Updated: Sep 10
By Melanie Benjamin
A MASTERFULLY WRITTEN HISTORICAL FICTION STORY BOUNDING WITH CHILLY DETAILS
January 12, 1888 started as a mild day on the Great Plains, especially in comparison to the frigid temperatures of the past weeks. The children of the Nebraska and Dakota Territory were anxious to get back to school and they left their heavy jackets at home. So when the freak storm hit, school teachers were faced with life and death decisions. Keep the children at the ill-prepared one room schoolhouse or send them home and pray they could safely find their way in the howling wind, deep snow and freezing temperatures.
The Children’s Blizzard is based on a true weather events and on the oral histories of its survivors. It follows two fictional sisters, both school teachers who survived: Gerda and Raina Olsen. In the aftermath, one was celebrated as a hero and the other was ostracized by her parents and the community.
Annette Peterson, a servant girl, also survives the blizzard and catches the eye of newspaperman and booster Gavin Woodson. Gavin, looking for an angle coins Annette as the Maiden of the Prairie. To offset the horrendous news of devastating death toll, which just might prevent more immigrants from moving to the Great Plains, Gavin writes of the heroism during the storm and the strength of those surviving its aftermath.
What a storm this must have been to instantly make the Great Plains such a devastating tradgey. Over 235 men, women and children who ventured out in the weather died. Temperatures reached a low of -40 degrees in some areas and the visibility was no more than three feet.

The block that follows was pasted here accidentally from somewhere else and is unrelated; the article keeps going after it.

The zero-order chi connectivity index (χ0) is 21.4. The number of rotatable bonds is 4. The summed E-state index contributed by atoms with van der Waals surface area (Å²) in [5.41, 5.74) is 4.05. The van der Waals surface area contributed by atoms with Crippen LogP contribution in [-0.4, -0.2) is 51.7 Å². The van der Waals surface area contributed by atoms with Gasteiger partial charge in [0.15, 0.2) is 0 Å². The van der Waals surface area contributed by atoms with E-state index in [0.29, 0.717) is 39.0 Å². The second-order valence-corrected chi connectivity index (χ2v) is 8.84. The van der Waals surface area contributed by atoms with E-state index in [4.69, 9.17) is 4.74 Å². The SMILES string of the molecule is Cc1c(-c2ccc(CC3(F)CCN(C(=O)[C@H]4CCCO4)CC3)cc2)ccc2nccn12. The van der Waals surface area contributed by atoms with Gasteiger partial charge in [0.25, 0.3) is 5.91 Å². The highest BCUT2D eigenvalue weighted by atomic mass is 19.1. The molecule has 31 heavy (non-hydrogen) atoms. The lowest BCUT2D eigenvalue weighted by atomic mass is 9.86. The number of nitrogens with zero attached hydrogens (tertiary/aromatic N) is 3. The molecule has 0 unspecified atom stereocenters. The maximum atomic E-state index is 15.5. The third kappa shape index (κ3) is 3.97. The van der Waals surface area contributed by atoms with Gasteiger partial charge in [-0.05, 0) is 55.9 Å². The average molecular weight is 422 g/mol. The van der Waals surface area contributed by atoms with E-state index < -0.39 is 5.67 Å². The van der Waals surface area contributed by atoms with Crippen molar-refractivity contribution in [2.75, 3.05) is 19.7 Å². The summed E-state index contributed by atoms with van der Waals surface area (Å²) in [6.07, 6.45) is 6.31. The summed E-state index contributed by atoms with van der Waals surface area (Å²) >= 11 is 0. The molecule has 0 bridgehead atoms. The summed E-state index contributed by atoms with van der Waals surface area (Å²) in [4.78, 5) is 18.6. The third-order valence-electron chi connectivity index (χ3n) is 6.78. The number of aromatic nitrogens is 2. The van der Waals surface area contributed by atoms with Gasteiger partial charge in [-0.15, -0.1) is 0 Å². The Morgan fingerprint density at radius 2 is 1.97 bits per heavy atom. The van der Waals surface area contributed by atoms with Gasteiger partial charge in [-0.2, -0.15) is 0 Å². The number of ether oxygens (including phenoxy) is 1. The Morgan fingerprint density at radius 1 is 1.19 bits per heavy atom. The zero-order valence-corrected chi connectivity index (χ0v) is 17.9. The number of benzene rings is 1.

Benjamin’s descriptions of this storm was nothing short of gut-wrenching. THE CHILDREN’s BLIZZARD is a masterfully written historical fiction story bounding with details. Her writing is enlightening and intense.
The tension and drama unfolds at a slow pace. You can’t help but feel the icy wind and wet snow with very step taken by Raina, Gerda and Annette. Benjamin makes your heart go out to those 235 lost souls who were unfortunate enough to have to face the storm and what they must have endured.
One of the most interestingly parts of the book, was Benjamins bird’s eye description of the sparkling and snow-laden landscape the day after the storm. While I loved the description, I found the perspective from the hawk as he searched for food amid the secrets held by the snow, either brilliant or freaky. And I am not totally not sure which…perhaps both.
Benjamin is the best selling author of several books including: Mistress of the Ritz (2019), The Aviator’s Wife (2013), The Girls in the Picture (2018) and The Swans of Fifth Avenue (2016). Thanks to Netgalley for an advance reading copy of this book in exchange for an honest review.
Publisher Random House Ballantine
Published January 12, 2021